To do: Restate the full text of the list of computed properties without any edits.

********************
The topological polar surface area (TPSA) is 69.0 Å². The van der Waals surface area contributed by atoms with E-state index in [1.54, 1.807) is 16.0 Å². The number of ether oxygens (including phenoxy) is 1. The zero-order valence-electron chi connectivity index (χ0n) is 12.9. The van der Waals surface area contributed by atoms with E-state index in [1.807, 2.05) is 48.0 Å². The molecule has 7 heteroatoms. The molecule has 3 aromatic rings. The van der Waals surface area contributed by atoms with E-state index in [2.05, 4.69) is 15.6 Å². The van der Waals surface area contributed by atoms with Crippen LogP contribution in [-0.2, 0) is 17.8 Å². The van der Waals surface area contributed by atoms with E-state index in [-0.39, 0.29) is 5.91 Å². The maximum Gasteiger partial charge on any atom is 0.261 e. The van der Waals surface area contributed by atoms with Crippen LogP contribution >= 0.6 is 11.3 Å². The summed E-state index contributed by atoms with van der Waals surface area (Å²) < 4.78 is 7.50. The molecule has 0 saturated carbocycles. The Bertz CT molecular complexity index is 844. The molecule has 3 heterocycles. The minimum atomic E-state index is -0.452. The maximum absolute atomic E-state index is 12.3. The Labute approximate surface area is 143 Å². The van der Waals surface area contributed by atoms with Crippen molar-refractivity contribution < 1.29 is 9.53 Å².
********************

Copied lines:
The topological polar surface area (TPSA) is 69.0 Å². The van der Waals surface area contributed by atoms with E-state index in [1.54, 1.807) is 16.0 Å². The number of ether oxygens (including phenoxy) is 1. The zero-order valence-electron chi connectivity index (χ0n) is 12.9. The van der Waals surface area contributed by atoms with E-state index in [1.807, 2.05) is 48.0 Å². The molecule has 7 heteroatoms. The molecule has 3 aromatic rings. The van der Waals surface area contributed by atoms with E-state index in [2.05, 4.69) is 15.6 Å². The van der Waals surface area contributed by atoms with Crippen LogP contribution in [-0.2, 0) is 17.8 Å². The van der Waals surface area contributed by atoms with E-state index in [-0.39, 0.29) is 5.91 Å². The maximum Gasteiger partial charge on any atom is 0.261 e. The van der Waals surface area contributed by atoms with Crippen LogP contribution >= 0.6 is 11.3 Å². The summed E-state index contributed by atoms with van der Waals surface area (Å²) < 4.78 is 7.50. The molecule has 0 saturated carbocycles. The Bertz CT molecular complexity index is 844. The molecule has 3 heterocycles. The minimum atomic E-state index is -0.452. The maximum absolute atomic E-state index is 12.3. The Labute approximate surface area is 143 Å². The van der Waals surface area contributed by atoms with Crippen molar-refractivity contribution < 1.29 is 9.53 Å².